THE days of Ramadan begin early in the morning. Around 4.00 am drummers walk round the village from house to house playing their drums and singing to wake everyone up. Then people begin preparing the Sohoor (pre-dawn) meal – everyone’s favorite is soup with “tuo zafi”, a soft meal made from maize flour. The fast begins from dawn till sunset.
Fruit for the fasting
Just before sunset people gather in Mosques and read the Qur’an as they wait for the the Athaan (call to prayer) to mark the end of the fast. People bring fruit and water to the Mosque to share with each other. In Ramadan they like to invite friends and relatives to their houses where they share a meal after sunset. The days continue like this until thirty days have passed.
At the end of Ramadan they celebrate Eid. The Eid prayer is held in an open field where Muslims from the nearby villages and towns gather. After the prayers, the chiefs ride majestically on horseback while the people follow them playing drums and singing Muslim songs through the streets until they reach the chief Imaam’s house. Everyone gathers at the Imaam’s house to make supplication and share some food and drink together.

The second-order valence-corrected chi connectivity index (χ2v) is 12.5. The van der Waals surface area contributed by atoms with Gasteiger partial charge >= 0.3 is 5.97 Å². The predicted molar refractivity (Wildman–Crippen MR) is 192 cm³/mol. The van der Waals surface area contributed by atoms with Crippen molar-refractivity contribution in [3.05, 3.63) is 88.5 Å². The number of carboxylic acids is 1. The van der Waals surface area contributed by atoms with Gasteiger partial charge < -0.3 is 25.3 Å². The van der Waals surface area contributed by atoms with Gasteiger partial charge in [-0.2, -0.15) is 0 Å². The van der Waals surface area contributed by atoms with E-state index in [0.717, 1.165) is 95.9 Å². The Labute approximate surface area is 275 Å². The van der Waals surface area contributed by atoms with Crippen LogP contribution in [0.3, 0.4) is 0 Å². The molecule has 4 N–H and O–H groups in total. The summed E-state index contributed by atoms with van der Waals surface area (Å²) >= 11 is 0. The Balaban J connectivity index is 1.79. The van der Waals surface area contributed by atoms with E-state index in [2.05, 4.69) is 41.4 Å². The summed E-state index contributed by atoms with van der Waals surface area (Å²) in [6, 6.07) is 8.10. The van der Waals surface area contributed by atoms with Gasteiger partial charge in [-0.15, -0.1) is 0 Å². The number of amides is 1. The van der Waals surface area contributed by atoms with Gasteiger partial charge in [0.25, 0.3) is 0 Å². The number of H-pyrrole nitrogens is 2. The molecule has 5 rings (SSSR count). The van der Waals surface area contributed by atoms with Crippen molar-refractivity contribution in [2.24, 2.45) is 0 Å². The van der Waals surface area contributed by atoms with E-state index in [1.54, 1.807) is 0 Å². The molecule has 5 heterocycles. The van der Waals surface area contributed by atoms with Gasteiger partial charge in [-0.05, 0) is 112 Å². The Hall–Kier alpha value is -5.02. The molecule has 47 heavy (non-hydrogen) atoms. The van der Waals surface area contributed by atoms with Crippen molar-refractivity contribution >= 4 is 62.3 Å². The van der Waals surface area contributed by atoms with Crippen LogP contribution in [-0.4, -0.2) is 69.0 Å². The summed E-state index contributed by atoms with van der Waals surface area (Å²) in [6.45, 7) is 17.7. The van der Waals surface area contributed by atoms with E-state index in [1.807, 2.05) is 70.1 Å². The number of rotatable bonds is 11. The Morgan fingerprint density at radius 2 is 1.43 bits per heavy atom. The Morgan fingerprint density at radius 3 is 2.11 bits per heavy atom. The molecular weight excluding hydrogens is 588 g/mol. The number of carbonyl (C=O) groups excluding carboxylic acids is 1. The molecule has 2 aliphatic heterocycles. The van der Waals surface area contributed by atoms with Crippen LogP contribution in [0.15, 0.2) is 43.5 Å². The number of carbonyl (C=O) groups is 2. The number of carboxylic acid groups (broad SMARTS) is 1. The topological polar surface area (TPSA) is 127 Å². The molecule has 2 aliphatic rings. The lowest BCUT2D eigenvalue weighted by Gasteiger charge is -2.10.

Before leaving for home, people visit the poor and sick and give them food and money so that everyone can enjoy the day of Eid – rich and poor.
Later on in the day children put on their best clothes and visit people in the village. Everyone likes to give them food, money and sweets. After nightfall, a few of the elders gather the children together in the middle of the village to tell stories. Sometimes they recount religious stories about the Prophet ﷺ, his companions; and famous scholars and other times they tell traditional stories about their tribes and where they came from, their history and the battles they fought in the past.